## INTRODUCTION

### Background

B} The robot base coordinate frame is located at the bottom of the robot manipulator, also known as link zero. E_0} End effector_0 coordinate frame whose origin is located at the endpoint of the last link and is defined relative to the robot base coordinate.

### Motivation

The goal of workcell calibration is to define the true transformations (in the real workcell) between the robot workcell coordinate frames. The next step is to regenerate the robot trajectory by considering the dimensional variations obtained in the first step.

### Objective

Since the transformation matrix describing the frame of the virtual work object with respect to the base frame of the robot { _ } is briefly extracted from the CAD model), it can be calculated by composite transformations. The robot's manipulability index is used to determine how close the robot is to the singularity and the resulting deviation of the robot from the singularity.

### Overview

The damping factor allows the continuity of the inverse kinematics solution, which can be tuned to the manipulatability index of the robot manipulator. In (a) the robot path deviates from the desired path due to the damping factor and in (b) the robot manipulator moves away from the singular region due to the damping factor.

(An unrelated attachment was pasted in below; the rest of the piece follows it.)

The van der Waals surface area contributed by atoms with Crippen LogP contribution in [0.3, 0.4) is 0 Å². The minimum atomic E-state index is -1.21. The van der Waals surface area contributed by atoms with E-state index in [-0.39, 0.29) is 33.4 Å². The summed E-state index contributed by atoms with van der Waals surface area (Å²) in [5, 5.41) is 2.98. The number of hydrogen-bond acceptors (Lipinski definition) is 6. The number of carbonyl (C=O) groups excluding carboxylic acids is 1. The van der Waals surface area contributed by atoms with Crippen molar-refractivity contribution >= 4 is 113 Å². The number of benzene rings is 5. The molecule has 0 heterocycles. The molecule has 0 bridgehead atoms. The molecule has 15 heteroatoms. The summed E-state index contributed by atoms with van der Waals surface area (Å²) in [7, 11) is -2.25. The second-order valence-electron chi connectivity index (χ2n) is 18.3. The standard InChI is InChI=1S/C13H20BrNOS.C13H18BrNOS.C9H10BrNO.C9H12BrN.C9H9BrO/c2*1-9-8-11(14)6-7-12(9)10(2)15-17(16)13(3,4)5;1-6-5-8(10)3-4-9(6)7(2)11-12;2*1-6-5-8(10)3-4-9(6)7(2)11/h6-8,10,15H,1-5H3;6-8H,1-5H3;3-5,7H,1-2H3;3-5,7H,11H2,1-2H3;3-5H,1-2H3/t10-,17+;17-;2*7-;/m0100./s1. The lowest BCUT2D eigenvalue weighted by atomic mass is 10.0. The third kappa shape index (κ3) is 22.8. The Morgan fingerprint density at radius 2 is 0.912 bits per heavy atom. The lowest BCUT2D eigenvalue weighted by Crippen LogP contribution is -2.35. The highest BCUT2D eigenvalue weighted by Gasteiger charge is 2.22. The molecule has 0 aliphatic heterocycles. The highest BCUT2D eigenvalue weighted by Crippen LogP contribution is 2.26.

## LITERATURE SURVEY

### Robot Programming

Automatic programming systems require little or no direct user involvement in the development of the robot program. Online programming does not require calibration because dimensional errors do not affect the repeatability of the robot (Duelen and Schröer 1991).

### Kinematic modelling and forward kinematics

Because the robot is not present during programming, these methods are often called offline programming systems. With these systems, programming takes place while the robot system is running, which is why they are also called online programming systems. Offline programming is usually done on a CAD model of the robot and its peripherals; and sometimes there are dimensional variations between the physical system and the CAD model.